From this view of the course of the circulation of money, it is manifest, that any check to agriculture, in the price of its produces will be felt throughout the whole community. In proportion to the price of farm produce, will be the quantum of the money in the circulation, which commences from, and returns into it, uno de lo
This may be illustrated by simply putting the case in the person of an individual farmer. : i11iul 11631st, nb, spots 3411 1930ust.
Suppose in one year the sales of his produce amounted to 5,000ks out of which there remained to him ja pet profit of 500l.; on 10 per cente, after all rexpences and outgoings...si putea sa il
Of this sum he allowed himself to expendi sool., in the deceptand comfortable maintenance of his family, including suitable education for his children. 1:0 i 91844' 41- !!!!! lielie nie i pubisit - 1001, he appropriated to defray the expense of improvements and conveniences calculated to augment the future produse and profits of his farm. 1
164) egli 2001. be laid by as a saving towards a fund he was saising for future exigencies and family provisions, and for that purpose, to be invested in the funds, or on securities at interest. The other 4,5001 would be expended in wages, rent, taxes, &c.
In chis instance it will be seen to demonstration, that the whole of the 5,000ll passes through the channels before described, giving life and vigor 'to labor, trade, and manufacture, and the support af Governmentptilliits retum. d 03 Boky to 16.11!).0; yote
Now put the supposition of the sudden depression of the price of agricultural produce; (as happened in 1814, ander1815); so that the next yeatls crop yielded no more than 23500l." His expen: sonder dage to enos eld to look??.
2018.644 15:yeshed This may be considered to be putting an extreme case-but the conclusion will be the same, if the reduction in price is supposed to be one-third.
ces of cultivation, taxes, rent, tythes, and other outgoings, remaining the saine-except poor's rates, which were increased 4-where is he to find the taxes, rent for his landlord, or the subsistence of his family? They must come out of his capital instead of his profits, and he most either tesort to his fund of savings, (if any such exist, reduce the stock on his farm, or run it out by cross cropping and shorteuing his labor and expences of cultivation.
1 The ruin of the farmer' is obvious ; bat the object of the illustration is the consequence to the community. He will in future employ less labor, because he has less means.
instead of 5,0001. thrown into circulation, as in the preceding year, 2,500l: only is put in motion. The great receptacle, trade, is consequently only half filled---each tradesman finds a material dinjipution of his profits ; and as the farmer can no longer indulge in luxuries of dress, wines, furniture, horses, carriage, &c., the manu. facturer, who exists by the creation of articles of luxury, and who lies at the remote end of thestream, first feels the drying up of the spring, by the great diminution of the demand for his produce; that demand having of late gears grown to an almost immeasurable extent, by the taste for dress, which had spread itself through the great multitade of the lower classes, in consequence of the cheapness of its articles, produced by the power of machinery; every laborer's wife and daughter being dressed far better than farmers' wives and daughters used to do, and the farmers' and lesser tradesmen's families idressing as well as the gentry of the land, and oftentimes better. a ta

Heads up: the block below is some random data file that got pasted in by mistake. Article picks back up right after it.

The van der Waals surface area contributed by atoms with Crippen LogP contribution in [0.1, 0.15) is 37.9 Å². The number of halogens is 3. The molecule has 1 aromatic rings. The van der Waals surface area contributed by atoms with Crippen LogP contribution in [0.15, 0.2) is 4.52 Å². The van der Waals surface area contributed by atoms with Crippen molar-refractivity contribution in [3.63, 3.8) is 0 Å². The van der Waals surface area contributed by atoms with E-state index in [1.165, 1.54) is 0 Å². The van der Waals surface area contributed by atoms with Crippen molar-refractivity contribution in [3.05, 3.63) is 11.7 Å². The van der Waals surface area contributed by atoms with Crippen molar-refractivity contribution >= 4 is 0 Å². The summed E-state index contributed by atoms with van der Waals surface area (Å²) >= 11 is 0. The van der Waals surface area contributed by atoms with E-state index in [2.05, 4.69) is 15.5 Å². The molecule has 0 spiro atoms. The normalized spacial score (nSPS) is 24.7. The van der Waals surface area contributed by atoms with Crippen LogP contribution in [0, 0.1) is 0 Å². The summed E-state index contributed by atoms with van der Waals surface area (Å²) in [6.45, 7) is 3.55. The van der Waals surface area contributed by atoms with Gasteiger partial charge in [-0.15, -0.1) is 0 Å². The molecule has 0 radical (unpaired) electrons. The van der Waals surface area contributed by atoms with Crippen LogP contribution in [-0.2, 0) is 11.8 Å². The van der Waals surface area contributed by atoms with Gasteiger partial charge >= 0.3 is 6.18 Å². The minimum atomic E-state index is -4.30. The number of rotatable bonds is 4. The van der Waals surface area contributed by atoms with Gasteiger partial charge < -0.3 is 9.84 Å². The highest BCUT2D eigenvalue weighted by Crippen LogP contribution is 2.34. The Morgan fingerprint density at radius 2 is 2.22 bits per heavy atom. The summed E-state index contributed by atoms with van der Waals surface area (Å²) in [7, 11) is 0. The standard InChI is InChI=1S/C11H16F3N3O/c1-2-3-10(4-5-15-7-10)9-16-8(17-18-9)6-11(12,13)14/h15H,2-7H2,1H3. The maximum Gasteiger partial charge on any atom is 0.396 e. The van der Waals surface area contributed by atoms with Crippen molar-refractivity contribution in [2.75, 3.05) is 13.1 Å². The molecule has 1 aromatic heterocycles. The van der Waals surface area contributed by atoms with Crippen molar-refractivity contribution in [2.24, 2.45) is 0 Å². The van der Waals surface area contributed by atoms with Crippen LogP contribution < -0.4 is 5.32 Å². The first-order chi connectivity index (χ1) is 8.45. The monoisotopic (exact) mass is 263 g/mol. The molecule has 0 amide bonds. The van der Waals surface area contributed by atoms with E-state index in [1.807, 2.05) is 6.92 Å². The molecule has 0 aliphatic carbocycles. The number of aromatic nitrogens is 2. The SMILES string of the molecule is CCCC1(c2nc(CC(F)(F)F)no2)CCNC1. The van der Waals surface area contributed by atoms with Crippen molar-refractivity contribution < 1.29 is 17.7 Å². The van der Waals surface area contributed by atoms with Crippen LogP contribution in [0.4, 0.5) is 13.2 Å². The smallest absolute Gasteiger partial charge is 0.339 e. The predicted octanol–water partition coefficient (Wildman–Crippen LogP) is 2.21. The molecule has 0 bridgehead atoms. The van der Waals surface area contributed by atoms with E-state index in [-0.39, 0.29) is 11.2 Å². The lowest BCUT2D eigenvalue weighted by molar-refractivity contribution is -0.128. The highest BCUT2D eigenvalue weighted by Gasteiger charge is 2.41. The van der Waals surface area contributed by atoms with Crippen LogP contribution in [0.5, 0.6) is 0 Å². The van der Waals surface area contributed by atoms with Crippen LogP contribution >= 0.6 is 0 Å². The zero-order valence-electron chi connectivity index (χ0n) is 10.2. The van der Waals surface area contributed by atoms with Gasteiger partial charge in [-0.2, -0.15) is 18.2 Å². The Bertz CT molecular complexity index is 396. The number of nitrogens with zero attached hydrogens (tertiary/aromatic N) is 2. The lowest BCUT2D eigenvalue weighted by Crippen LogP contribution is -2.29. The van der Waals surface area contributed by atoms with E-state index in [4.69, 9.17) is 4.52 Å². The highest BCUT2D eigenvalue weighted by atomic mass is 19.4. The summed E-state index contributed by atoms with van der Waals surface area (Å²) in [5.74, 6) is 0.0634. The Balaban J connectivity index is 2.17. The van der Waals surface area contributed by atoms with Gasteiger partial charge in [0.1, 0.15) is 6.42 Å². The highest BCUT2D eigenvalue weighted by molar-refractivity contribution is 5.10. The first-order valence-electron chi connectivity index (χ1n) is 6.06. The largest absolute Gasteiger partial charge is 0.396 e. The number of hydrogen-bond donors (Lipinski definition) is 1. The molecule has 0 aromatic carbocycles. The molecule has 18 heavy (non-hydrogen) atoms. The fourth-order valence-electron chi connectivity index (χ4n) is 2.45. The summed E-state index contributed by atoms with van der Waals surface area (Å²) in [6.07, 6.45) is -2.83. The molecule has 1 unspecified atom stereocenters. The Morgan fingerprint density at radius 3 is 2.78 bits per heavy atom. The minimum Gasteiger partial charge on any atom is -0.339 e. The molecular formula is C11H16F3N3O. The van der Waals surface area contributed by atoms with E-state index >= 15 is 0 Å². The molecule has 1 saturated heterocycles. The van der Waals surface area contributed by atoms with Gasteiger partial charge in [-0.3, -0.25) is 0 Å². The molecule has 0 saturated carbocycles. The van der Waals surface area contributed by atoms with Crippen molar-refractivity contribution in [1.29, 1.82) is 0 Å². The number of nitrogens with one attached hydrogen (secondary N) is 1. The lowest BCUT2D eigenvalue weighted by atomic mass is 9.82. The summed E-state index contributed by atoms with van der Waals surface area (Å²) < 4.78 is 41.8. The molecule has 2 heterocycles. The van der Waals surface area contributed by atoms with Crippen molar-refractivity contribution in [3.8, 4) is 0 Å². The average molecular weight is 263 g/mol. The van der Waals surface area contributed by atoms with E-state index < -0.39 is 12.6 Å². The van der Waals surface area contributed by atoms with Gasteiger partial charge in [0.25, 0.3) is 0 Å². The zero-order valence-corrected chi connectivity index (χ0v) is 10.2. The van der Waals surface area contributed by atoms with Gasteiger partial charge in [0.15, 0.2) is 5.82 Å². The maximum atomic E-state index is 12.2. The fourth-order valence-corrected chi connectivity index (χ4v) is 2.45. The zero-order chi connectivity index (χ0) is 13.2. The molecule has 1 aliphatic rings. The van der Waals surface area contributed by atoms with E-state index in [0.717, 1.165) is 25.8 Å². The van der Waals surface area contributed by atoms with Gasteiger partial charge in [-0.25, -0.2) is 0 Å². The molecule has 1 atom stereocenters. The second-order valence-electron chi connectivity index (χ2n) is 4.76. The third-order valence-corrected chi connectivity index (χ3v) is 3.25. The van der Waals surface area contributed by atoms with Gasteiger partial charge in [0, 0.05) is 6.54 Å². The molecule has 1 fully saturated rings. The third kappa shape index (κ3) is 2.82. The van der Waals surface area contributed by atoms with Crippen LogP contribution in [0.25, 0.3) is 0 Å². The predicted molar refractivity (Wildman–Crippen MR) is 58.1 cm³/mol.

The vast profits and huge capitals of the manufacturers, and their consequent boundless employ of hands, arose from the almost infinity of number of the articles of small price they produced each yielding a very small profit—more than from the comparatively small number of expensive fabrics and articles carrying larger proportions of profit.. So immense was the consumption of small articles, that some years ago, during the war, I was assured by the chief clerk of a silk-man in London, that not unfrequently the house received a single order, to the amount of 24, or 25,00l, for the bindings and tasselstof half-boots and hats.
What then must be the shock to nianufacturers of this description, by the sudden drying up of the grand source of employ for their machinery and labor. One manufacturer lately, rather boastingly than wisely, declared, that a reduction in the laborers' wages, in his single concern, had taken place to the amount of 50,000li in one year, she watu .
. 20. The farmer can no longer drink wine, purchase handsome furniture, wear boots, keep hunters or servants, educate and dress his daughters at boarding-school, or his sons at superior schools